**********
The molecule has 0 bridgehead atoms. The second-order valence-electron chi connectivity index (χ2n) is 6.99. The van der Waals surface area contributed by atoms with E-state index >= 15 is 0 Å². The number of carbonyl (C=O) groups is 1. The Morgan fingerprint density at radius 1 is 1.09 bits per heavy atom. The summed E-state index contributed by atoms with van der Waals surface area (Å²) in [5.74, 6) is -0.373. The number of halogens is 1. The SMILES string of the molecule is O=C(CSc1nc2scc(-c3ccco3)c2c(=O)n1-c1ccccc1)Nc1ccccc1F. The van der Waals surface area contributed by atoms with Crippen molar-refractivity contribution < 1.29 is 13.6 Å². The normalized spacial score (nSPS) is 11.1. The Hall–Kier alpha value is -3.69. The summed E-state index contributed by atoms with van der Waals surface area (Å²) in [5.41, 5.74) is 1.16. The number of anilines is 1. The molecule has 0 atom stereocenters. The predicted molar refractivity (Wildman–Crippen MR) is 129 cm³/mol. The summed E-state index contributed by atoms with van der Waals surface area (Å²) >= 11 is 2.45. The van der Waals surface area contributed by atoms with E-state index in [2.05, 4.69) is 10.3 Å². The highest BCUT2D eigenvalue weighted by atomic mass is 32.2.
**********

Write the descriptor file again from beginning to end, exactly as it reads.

The molecule has 0 bridgehead atoms. The second-order valence-electron chi connectivity index (χ2n) is 6.99. The van der Waals surface area contributed by atoms with E-state index >= 15 is 0 Å². The number of carbonyl (C=O) groups is 1. The Morgan fingerprint density at radius 1 is 1.09 bits per heavy atom. The summed E-state index contributed by atoms with van der Waals surface area (Å²) in [5.74, 6) is -0.373. The number of halogens is 1. The SMILES string of the molecule is O=C(CSc1nc2scc(-c3ccco3)c2c(=O)n1-c1ccccc1)Nc1ccccc1F. The van der Waals surface area contributed by atoms with Crippen molar-refractivity contribution < 1.29 is 13.6 Å². The normalized spacial score (nSPS) is 11.1. The Hall–Kier alpha value is -3.69. The summed E-state index contributed by atoms with van der Waals surface area (Å²) in [5.41, 5.74) is 1.16. The number of anilines is 1. The molecule has 0 atom stereocenters. The predicted molar refractivity (Wildman–Crippen MR) is 129 cm³/mol. The summed E-state index contributed by atoms with van der Waals surface area (Å²) >= 11 is 2.45. The van der Waals surface area contributed by atoms with E-state index in [2.05, 4.69) is 10.3 Å². The highest BCUT2D eigenvalue weighted by atomic mass is 32.2.